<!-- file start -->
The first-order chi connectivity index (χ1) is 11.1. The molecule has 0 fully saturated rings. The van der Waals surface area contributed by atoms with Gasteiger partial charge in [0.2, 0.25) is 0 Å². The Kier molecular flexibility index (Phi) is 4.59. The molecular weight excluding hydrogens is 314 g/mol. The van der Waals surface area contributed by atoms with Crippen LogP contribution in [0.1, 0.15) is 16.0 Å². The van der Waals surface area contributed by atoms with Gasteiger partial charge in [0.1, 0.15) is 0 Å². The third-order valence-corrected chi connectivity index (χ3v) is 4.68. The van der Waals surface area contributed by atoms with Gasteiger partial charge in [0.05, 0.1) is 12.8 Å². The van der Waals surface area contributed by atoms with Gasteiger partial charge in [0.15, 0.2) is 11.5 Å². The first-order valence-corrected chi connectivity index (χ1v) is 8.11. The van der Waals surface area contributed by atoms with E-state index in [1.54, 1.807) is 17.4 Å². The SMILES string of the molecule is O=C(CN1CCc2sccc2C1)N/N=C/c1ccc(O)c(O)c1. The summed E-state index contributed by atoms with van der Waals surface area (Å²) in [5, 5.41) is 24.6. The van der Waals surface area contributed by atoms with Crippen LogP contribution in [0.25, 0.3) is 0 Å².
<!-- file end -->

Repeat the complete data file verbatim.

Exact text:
The first-order chi connectivity index (χ1) is 11.1. The molecule has 0 fully saturated rings. The van der Waals surface area contributed by atoms with Gasteiger partial charge in [0.2, 0.25) is 0 Å². The Kier molecular flexibility index (Phi) is 4.59. The molecular weight excluding hydrogens is 314 g/mol. The van der Waals surface area contributed by atoms with Crippen LogP contribution in [0.1, 0.15) is 16.0 Å². The van der Waals surface area contributed by atoms with Gasteiger partial charge in [0.1, 0.15) is 0 Å². The third-order valence-corrected chi connectivity index (χ3v) is 4.68. The van der Waals surface area contributed by atoms with Gasteiger partial charge in [0.05, 0.1) is 12.8 Å². The van der Waals surface area contributed by atoms with Gasteiger partial charge in [0.15, 0.2) is 11.5 Å². The first-order valence-corrected chi connectivity index (χ1v) is 8.11. The van der Waals surface area contributed by atoms with E-state index in [1.54, 1.807) is 17.4 Å². The SMILES string of the molecule is O=C(CN1CCc2sccc2C1)N/N=C/c1ccc(O)c(O)c1. The summed E-state index contributed by atoms with van der Waals surface area (Å²) in [5, 5.41) is 24.6. The van der Waals surface area contributed by atoms with Crippen LogP contribution in [0.25, 0.3) is 0 Å².